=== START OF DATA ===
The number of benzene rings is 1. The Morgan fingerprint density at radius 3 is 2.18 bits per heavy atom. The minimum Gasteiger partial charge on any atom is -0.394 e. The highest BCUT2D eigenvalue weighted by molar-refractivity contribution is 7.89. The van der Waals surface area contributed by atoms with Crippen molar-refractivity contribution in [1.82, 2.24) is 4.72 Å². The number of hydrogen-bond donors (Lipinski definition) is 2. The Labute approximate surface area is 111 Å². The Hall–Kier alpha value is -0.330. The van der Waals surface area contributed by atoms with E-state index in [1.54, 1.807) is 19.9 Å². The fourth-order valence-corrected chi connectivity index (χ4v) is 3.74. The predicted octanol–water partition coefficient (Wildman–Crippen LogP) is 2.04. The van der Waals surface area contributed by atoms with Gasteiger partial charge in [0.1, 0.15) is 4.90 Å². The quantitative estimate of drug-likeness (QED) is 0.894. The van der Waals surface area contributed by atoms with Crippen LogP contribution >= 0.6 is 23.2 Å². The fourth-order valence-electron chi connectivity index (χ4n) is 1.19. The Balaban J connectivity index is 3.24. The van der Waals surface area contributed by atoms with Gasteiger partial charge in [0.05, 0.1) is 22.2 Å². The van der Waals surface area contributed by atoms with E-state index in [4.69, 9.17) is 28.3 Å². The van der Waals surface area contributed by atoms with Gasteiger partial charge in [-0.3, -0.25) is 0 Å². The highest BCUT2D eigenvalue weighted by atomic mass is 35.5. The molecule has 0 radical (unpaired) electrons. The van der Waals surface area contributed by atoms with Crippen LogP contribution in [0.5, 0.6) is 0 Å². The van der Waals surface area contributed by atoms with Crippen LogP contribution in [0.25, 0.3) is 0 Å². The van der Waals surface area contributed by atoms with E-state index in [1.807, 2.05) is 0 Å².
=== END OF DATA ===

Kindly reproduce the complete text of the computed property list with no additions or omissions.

The number of benzene rings is 1. The Morgan fingerprint density at radius 3 is 2.18 bits per heavy atom. The minimum Gasteiger partial charge on any atom is -0.394 e. The highest BCUT2D eigenvalue weighted by molar-refractivity contribution is 7.89. The van der Waals surface area contributed by atoms with Crippen molar-refractivity contribution in [1.82, 2.24) is 4.72 Å². The number of hydrogen-bond donors (Lipinski definition) is 2. The Labute approximate surface area is 111 Å². The Hall–Kier alpha value is -0.330. The van der Waals surface area contributed by atoms with E-state index in [1.54, 1.807) is 19.9 Å². The fourth-order valence-corrected chi connectivity index (χ4v) is 3.74. The predicted octanol–water partition coefficient (Wildman–Crippen LogP) is 2.04. The van der Waals surface area contributed by atoms with Gasteiger partial charge in [0.1, 0.15) is 4.90 Å². The quantitative estimate of drug-likeness (QED) is 0.894. The van der Waals surface area contributed by atoms with Crippen LogP contribution >= 0.6 is 23.2 Å². The fourth-order valence-electron chi connectivity index (χ4n) is 1.19. The Balaban J connectivity index is 3.24. The van der Waals surface area contributed by atoms with Gasteiger partial charge in [0.05, 0.1) is 22.2 Å². The van der Waals surface area contributed by atoms with E-state index in [4.69, 9.17) is 28.3 Å². The van der Waals surface area contributed by atoms with Gasteiger partial charge in [-0.3, -0.25) is 0 Å². The highest BCUT2D eigenvalue weighted by atomic mass is 35.5. The molecule has 0 radical (unpaired) electrons. The van der Waals surface area contributed by atoms with Crippen LogP contribution in [0.5, 0.6) is 0 Å². The van der Waals surface area contributed by atoms with Crippen LogP contribution in [0.25, 0.3) is 0 Å². The van der Waals surface area contributed by atoms with E-state index in [1.807, 2.05) is 0 Å².